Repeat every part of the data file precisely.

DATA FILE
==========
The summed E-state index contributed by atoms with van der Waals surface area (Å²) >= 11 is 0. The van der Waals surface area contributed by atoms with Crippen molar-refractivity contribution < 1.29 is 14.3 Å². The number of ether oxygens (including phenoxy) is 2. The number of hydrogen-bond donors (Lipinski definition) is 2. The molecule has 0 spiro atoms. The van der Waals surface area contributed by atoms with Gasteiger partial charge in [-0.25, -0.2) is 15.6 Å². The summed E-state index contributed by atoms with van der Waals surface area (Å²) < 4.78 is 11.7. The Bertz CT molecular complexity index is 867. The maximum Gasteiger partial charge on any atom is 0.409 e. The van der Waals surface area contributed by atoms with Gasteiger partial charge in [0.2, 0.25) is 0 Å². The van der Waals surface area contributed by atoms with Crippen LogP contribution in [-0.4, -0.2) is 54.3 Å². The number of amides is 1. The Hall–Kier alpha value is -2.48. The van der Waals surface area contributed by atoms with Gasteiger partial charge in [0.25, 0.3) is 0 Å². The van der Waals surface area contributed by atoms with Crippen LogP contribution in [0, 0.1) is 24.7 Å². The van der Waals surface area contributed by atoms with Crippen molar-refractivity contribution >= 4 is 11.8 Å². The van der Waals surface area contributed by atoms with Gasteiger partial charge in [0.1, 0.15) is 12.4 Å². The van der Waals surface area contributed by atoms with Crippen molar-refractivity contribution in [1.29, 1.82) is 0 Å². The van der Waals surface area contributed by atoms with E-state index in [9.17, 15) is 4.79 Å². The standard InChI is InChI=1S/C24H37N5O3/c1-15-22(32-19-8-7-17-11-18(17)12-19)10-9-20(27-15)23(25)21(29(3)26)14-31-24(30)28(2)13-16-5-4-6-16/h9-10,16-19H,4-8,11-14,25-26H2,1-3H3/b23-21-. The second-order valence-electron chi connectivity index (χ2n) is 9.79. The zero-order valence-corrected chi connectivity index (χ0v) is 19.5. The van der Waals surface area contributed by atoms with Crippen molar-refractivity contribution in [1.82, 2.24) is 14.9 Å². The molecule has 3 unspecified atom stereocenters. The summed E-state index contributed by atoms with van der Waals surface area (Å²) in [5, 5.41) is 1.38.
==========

The summed E-state index contributed by atoms with van der Waals surface area (Å²) >= 11 is 0. The van der Waals surface area contributed by atoms with Crippen molar-refractivity contribution < 1.29 is 14.3 Å². The number of ether oxygens (including phenoxy) is 2. The number of hydrogen-bond donors (Lipinski definition) is 2. The molecule has 0 spiro atoms. The van der Waals surface area contributed by atoms with Gasteiger partial charge in [-0.25, -0.2) is 15.6 Å². The summed E-state index contributed by atoms with van der Waals surface area (Å²) < 4.78 is 11.7. The Bertz CT molecular complexity index is 867. The maximum Gasteiger partial charge on any atom is 0.409 e. The van der Waals surface area contributed by atoms with Gasteiger partial charge in [0.2, 0.25) is 0 Å². The van der Waals surface area contributed by atoms with Crippen LogP contribution in [-0.4, -0.2) is 54.3 Å². The number of amides is 1. The Hall–Kier alpha value is -2.48. The van der Waals surface area contributed by atoms with Gasteiger partial charge in [0.25, 0.3) is 0 Å². The van der Waals surface area contributed by atoms with Crippen LogP contribution in [0, 0.1) is 24.7 Å². The van der Waals surface area contributed by atoms with Crippen molar-refractivity contribution >= 4 is 11.8 Å². The van der Waals surface area contributed by atoms with Gasteiger partial charge in [0.1, 0.15) is 12.4 Å². The van der Waals surface area contributed by atoms with Crippen molar-refractivity contribution in [1.29, 1.82) is 0 Å². The van der Waals surface area contributed by atoms with E-state index in [9.17, 15) is 4.79 Å². The standard InChI is InChI=1S/C24H37N5O3/c1-15-22(32-19-8-7-17-11-18(17)12-19)10-9-20(27-15)23(25)21(29(3)26)14-31-24(30)28(2)13-16-5-4-6-16/h9-10,16-19H,4-8,11-14,25-26H2,1-3H3/b23-21-. The second-order valence-electron chi connectivity index (χ2n) is 9.79. The zero-order valence-corrected chi connectivity index (χ0v) is 19.5. The van der Waals surface area contributed by atoms with Crippen molar-refractivity contribution in [1.82, 2.24) is 14.9 Å². The molecule has 3 unspecified atom stereocenters. The summed E-state index contributed by atoms with van der Waals surface area (Å²) in [5, 5.41) is 1.38.